Continuous time state transition models (CTSTMs) are used to simulate trajectories for patients between mutually exclusive health states. Transitions between health states \(r\) and \(s\) for patient \(i\) with treatment \(k\) at time \(t\) are governed by hazard functions, \(\lambda_{rs}(t|x_{ik})\), that can depend on covariates \(x_{ik}\).

Different assumptions can be made about the time scales used to determine the hazards. In a “clock forward” (i.e., Markov) model, time \(t\) refers to time since entering the initial health state. Conversely, in a “clock reset” (i.e., semi-Markov) model, time \(t\) refers to time since entering the current state \(r\), meaning that time resets to 0 each time a patient enters a new state.

While state occupancy probabilities in “clock forward” models can be estimated analytically using the Aalen-Johansen estimator, state occupancy probabilities in “clock reset” models can only be computed in a general fashion using individual patient simulation (IPS). `hesim`

can simulate either “clock forward”, “clock reset” models, or combinations of the two via IPS.

Discounted costs and quality-adjusted life-years (QALYs) are computed using the continuous time present value of a flow of state values—\(q_{hik}(t)\) for utility and \(c_{m, hik}(t)\) for the \(m\)th cost category—that depend on the health state of a patient on a given treatment strategy at a particular point in time. Discounted QALYs and costs given a model starting at time \(0\) with a time horizon of \(T\) are then given by,

\[ \begin{aligned} QALYs_{hik} &= \int_{0}^{T} q_{hik}(t)e^{-rt}dt, \\ Costs_{m, hik} &= \int_{0}^{T} c_{m, hik}(t)e^{-rt}dt, \end{aligned} \]

where \(r\) is the discount rate. Note that unlike in cohort models, costs and QALYs can depend on time since entering a health state in individual-level models; that is, costs and QALYs can also be “clock-reset” or “clock-forward”.

This example will demonstrate the use of IPS to simulate a clock forward model. To facilitate comparison to a cohort approach, we will revisit the total hip replacement (THR) example from the time inhomogeneous Markov cohort modeling vignette. The following `R`

packages will be used during the analysis.

The 5 health states—(i) primary THR, (ii) successful primary, (iii) revision THR, (iv) successful revision, and (v) death—-are displayed again for convenience.

We set up the model for two treatment strategies. We will follow the *Decision Modeling for Health Economic Evaluation* textbook and simulate results for a 60 year-old female. 1,000 patients will be simulated to ensure that results are reasonably stable.

```
# Treatment strategies
strategies <- data.table(
strategy_id = 1:2,
strategy_name = c("Standard prosthesis", "New prosthesis")
)
n_strategies <- nrow(strategies)
# Patients
n_patients <- 1000
patients <- data.table(
patient_id = 1:n_patients,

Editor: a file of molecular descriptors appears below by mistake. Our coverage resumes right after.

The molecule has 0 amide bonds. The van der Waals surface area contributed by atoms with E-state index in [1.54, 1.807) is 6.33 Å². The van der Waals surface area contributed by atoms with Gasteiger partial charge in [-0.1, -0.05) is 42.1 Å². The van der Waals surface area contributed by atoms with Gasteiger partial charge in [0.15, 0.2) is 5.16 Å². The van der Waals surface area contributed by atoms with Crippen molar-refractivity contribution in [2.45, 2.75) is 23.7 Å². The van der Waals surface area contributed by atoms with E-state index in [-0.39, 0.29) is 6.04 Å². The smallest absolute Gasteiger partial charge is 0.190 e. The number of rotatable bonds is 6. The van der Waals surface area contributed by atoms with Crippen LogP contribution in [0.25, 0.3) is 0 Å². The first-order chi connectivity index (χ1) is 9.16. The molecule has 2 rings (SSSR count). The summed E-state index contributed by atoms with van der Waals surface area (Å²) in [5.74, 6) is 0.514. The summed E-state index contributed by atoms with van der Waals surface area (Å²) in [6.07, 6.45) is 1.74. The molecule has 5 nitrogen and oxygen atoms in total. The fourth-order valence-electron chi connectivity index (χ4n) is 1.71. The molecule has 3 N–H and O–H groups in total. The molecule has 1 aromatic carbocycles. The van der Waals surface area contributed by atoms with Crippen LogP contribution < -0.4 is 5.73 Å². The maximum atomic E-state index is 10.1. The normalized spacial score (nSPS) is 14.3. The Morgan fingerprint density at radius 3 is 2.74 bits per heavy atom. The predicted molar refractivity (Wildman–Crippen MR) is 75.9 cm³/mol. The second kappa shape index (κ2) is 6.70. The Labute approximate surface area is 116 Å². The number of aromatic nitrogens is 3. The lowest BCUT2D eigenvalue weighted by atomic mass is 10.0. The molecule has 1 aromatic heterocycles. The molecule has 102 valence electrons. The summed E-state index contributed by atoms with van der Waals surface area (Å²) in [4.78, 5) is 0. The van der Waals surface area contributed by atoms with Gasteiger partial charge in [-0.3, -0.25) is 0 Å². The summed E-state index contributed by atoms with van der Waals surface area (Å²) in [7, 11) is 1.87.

gender = "Female",
age = 60
)
# States
states <- data.table( # Non-death health states
state_id = 1:4,
state_name = c("Primary THR", "Sucessful primary", "Revision THR",
"Successful revision")
)
n_states <- nrow(states)
# "hesim data"
hesim_dat <- hesim_data(strategies = strategies,
patients = patients,
states = states)
print(hesim_dat)
```

```
## $strategies
## strategy_id strategy_name
## 1: 1 Standard prosthesis
## 2: 2 New prosthesis
##
## $patients
## patient_id gender age
## 1: 1 Female 60
## 2: 2 Female 60
## 3: 3 Female 60
## 4: 4 Female 60
## 5: 5 Female 60
## ---
## 996: 996 Female 60
## 997: 997 Female 60
## 998: 998 Female 60
## 999: 999 Female 60
## 1000: 1000 Female 60
##
## $states
## state_id state_name
## 1: 1 Primary THR
## 2: 2 Sucessful primary
## 3: 3 Revision THR
## 4: 4 Successful revision
##
## attr(,"class")
## [1] "hesim_data"
```

`get_labels()`

is used to obtain nice labels for plots and summary tables.

```
## $strategy_id
## Standard prosthesis New prosthesis
## 1 2
##
## $state_id
## Primary THR Sucessful primary Revision THR Successful revision
## 1 2 3 4
## Death
## 5
```

The possible transitions to and from each state are summarized with a matrix in an individual patient simulation.

```
tmat <- rbind(c(NA, 1, NA, NA, 2),
c(NA, NA, 3, NA, 4),
c(NA, NA, NA, 5, 6),
c(NA, NA, 7, NA, 8),
c(NA, NA, NA, NA, NA))
colnames(tmat) <- rownames(tmat) <- names(labs$state_id)
tmat %>%
kable() %>%
kable_styling()
```

Primary THR | Sucessful primary | Revision THR | Successful revision | Death | |
---|---|---|---|---|---|

Primary THR | NA | 1 | NA | NA | 2 |

Sucessful primary | NA | NA | 3 | NA | 4 |

Revision THR | NA | NA | NA | 5 | 6 |

Successful revision | NA | NA | 7 | NA | 8 |

Death | NA | NA | NA | NA | NA |

The model for the first transition determines the time from the original surgery until it is deemed “successful”. In the Markov model, we used model cycles that were 1-year long meaning that this process took 1-year. Since there are no model cycles in a CTSTM, we can be more flexible. Let’s assume that time to recovery (TTR) from surgery takes on average 6 months and follows an exponential distribution.

The second transition depends on the operative mortality rate following primary THR (*omrPTHR*). As in the cohort model we will assume the probability of death (within 1-year) is drawn from a beta distributions.

Below we will convert this probability to a rate so that is can be simulated using an exponential distribution. We write a simple function to do this.

Transition 3 depends on the revision rate (`rr`

) for a prosthesis, which will again be modeled using a proportional hazards Weibull model. The coefficients and variance-covariance matrix are displayed below.

```
## lngamma cons age male np1
## 0.3740968 -5.4909350 -0.0367022 0.7685360 -1.3444740
```

```
## lngamma cons age male np1